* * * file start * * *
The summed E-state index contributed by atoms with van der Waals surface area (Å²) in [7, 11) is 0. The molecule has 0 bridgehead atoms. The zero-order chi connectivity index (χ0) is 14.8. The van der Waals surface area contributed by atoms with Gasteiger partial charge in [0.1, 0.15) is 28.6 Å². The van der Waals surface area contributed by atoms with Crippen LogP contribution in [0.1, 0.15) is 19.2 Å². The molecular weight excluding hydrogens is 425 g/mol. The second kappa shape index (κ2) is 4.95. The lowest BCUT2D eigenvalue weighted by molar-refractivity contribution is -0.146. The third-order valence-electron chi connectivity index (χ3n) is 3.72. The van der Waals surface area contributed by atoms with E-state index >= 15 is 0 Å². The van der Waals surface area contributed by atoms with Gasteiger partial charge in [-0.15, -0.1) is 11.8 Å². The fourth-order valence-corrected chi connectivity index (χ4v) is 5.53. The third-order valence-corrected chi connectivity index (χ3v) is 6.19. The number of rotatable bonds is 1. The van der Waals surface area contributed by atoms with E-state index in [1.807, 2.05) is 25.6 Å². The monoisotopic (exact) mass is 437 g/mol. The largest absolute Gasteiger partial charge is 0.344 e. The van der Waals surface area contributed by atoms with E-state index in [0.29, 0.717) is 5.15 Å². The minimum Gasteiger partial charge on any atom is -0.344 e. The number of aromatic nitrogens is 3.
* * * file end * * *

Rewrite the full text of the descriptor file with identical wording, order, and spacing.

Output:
The summed E-state index contributed by atoms with van der Waals surface area (Å²) in [7, 11) is 0. The molecule has 0 bridgehead atoms. The zero-order chi connectivity index (χ0) is 14.8. The van der Waals surface area contributed by atoms with Gasteiger partial charge in [0.1, 0.15) is 28.6 Å². The van der Waals surface area contributed by atoms with Crippen LogP contribution in [0.1, 0.15) is 19.2 Å². The molecular weight excluding hydrogens is 425 g/mol. The second kappa shape index (κ2) is 4.95. The lowest BCUT2D eigenvalue weighted by molar-refractivity contribution is -0.146. The third-order valence-electron chi connectivity index (χ3n) is 3.72. The van der Waals surface area contributed by atoms with E-state index >= 15 is 0 Å². The van der Waals surface area contributed by atoms with Gasteiger partial charge in [-0.15, -0.1) is 11.8 Å². The fourth-order valence-corrected chi connectivity index (χ4v) is 5.53. The third-order valence-corrected chi connectivity index (χ3v) is 6.19. The number of rotatable bonds is 1. The van der Waals surface area contributed by atoms with E-state index in [1.807, 2.05) is 25.6 Å². The monoisotopic (exact) mass is 437 g/mol. The largest absolute Gasteiger partial charge is 0.344 e. The van der Waals surface area contributed by atoms with E-state index in [0.29, 0.717) is 5.15 Å². The minimum Gasteiger partial charge on any atom is -0.344 e. The number of aromatic nitrogens is 3.